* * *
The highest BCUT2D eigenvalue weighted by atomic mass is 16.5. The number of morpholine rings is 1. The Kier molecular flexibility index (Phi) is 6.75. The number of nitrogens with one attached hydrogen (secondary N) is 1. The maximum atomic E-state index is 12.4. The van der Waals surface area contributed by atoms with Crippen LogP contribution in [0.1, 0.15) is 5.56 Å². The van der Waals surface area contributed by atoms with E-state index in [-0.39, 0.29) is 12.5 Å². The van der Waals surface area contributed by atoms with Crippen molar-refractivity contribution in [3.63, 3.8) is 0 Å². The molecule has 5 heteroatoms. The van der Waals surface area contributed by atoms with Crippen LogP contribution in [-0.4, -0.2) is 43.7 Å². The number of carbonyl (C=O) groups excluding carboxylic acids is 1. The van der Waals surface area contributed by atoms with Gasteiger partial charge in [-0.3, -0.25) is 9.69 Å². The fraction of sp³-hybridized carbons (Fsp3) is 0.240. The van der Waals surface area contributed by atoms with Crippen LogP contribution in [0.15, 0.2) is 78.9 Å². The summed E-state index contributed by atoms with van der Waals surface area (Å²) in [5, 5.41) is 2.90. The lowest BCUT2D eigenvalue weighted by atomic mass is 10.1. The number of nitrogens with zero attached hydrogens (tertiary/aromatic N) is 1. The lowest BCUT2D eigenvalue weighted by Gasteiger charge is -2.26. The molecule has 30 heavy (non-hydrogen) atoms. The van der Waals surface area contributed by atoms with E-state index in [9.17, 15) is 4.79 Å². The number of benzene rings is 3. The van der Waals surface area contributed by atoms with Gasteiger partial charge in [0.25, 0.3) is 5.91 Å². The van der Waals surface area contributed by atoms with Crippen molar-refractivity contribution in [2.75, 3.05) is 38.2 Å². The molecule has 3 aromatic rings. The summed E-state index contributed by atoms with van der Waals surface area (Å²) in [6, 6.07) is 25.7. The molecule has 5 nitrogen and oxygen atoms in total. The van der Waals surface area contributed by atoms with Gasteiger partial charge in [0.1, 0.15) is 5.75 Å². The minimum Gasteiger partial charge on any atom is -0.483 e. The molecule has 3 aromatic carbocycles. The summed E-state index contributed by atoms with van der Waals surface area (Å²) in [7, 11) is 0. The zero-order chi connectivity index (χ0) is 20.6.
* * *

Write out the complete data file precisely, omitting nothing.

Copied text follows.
The highest BCUT2D eigenvalue weighted by atomic mass is 16.5. The number of morpholine rings is 1. The Kier molecular flexibility index (Phi) is 6.75. The number of nitrogens with one attached hydrogen (secondary N) is 1. The maximum atomic E-state index is 12.4. The van der Waals surface area contributed by atoms with Crippen LogP contribution in [0.1, 0.15) is 5.56 Å². The van der Waals surface area contributed by atoms with E-state index in [-0.39, 0.29) is 12.5 Å². The van der Waals surface area contributed by atoms with Crippen molar-refractivity contribution in [3.63, 3.8) is 0 Å². The molecule has 5 heteroatoms. The van der Waals surface area contributed by atoms with Crippen LogP contribution in [-0.4, -0.2) is 43.7 Å². The number of carbonyl (C=O) groups excluding carboxylic acids is 1. The van der Waals surface area contributed by atoms with Gasteiger partial charge in [-0.3, -0.25) is 9.69 Å². The fraction of sp³-hybridized carbons (Fsp3) is 0.240. The van der Waals surface area contributed by atoms with Crippen LogP contribution in [0.15, 0.2) is 78.9 Å². The summed E-state index contributed by atoms with van der Waals surface area (Å²) in [5, 5.41) is 2.90. The lowest BCUT2D eigenvalue weighted by atomic mass is 10.1. The number of nitrogens with zero attached hydrogens (tertiary/aromatic N) is 1. The lowest BCUT2D eigenvalue weighted by Gasteiger charge is -2.26. The molecule has 30 heavy (non-hydrogen) atoms. The van der Waals surface area contributed by atoms with E-state index in [9.17, 15) is 4.79 Å². The number of benzene rings is 3. The van der Waals surface area contributed by atoms with Gasteiger partial charge in [0.25, 0.3) is 5.91 Å². The van der Waals surface area contributed by atoms with Crippen molar-refractivity contribution in [2.75, 3.05) is 38.2 Å². The molecule has 3 aromatic rings. The summed E-state index contributed by atoms with van der Waals surface area (Å²) in [6, 6.07) is 25.7. The molecule has 5 nitrogen and oxygen atoms in total. The van der Waals surface area contributed by atoms with Gasteiger partial charge in [0.1, 0.15) is 5.75 Å². The minimum Gasteiger partial charge on any atom is -0.483 e. The molecule has 3 aromatic carbocycles. The summed E-state index contributed by atoms with van der Waals surface area (Å²) in [7, 11) is 0. The zero-order chi connectivity index (χ0) is 20.6.